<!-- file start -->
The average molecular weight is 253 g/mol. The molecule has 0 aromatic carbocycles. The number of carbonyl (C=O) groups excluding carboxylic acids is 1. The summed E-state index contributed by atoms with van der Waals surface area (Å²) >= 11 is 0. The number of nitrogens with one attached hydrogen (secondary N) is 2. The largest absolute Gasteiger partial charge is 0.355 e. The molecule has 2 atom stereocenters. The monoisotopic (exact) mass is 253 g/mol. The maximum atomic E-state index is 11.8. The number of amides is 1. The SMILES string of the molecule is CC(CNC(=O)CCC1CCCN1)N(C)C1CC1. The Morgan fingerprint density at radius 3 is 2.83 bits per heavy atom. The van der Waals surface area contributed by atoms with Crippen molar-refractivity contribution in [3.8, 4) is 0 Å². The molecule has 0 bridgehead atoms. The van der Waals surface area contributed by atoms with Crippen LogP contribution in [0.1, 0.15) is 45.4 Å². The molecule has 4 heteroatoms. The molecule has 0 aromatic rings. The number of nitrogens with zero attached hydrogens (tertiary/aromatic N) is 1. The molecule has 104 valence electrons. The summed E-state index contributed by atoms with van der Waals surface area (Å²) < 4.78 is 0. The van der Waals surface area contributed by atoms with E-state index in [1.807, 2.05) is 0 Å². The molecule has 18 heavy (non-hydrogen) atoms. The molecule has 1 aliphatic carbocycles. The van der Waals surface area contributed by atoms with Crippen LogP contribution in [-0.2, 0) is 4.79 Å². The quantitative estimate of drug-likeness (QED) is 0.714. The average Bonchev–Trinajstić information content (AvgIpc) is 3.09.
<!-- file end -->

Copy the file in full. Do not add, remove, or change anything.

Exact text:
The average molecular weight is 253 g/mol. The molecule has 0 aromatic carbocycles. The number of carbonyl (C=O) groups excluding carboxylic acids is 1. The summed E-state index contributed by atoms with van der Waals surface area (Å²) >= 11 is 0. The number of nitrogens with one attached hydrogen (secondary N) is 2. The largest absolute Gasteiger partial charge is 0.355 e. The molecule has 2 atom stereocenters. The monoisotopic (exact) mass is 253 g/mol. The maximum atomic E-state index is 11.8. The number of amides is 1. The SMILES string of the molecule is CC(CNC(=O)CCC1CCCN1)N(C)C1CC1. The Morgan fingerprint density at radius 3 is 2.83 bits per heavy atom. The van der Waals surface area contributed by atoms with Crippen molar-refractivity contribution in [3.8, 4) is 0 Å². The molecule has 0 bridgehead atoms. The van der Waals surface area contributed by atoms with Crippen LogP contribution in [0.1, 0.15) is 45.4 Å². The molecule has 4 heteroatoms. The molecule has 0 aromatic rings. The number of nitrogens with zero attached hydrogens (tertiary/aromatic N) is 1. The molecule has 104 valence electrons. The summed E-state index contributed by atoms with van der Waals surface area (Å²) < 4.78 is 0. The van der Waals surface area contributed by atoms with E-state index in [1.807, 2.05) is 0 Å². The molecule has 18 heavy (non-hydrogen) atoms. The molecule has 1 aliphatic carbocycles. The van der Waals surface area contributed by atoms with Crippen LogP contribution in [-0.2, 0) is 4.79 Å². The quantitative estimate of drug-likeness (QED) is 0.714. The average Bonchev–Trinajstić information content (AvgIpc) is 3.09.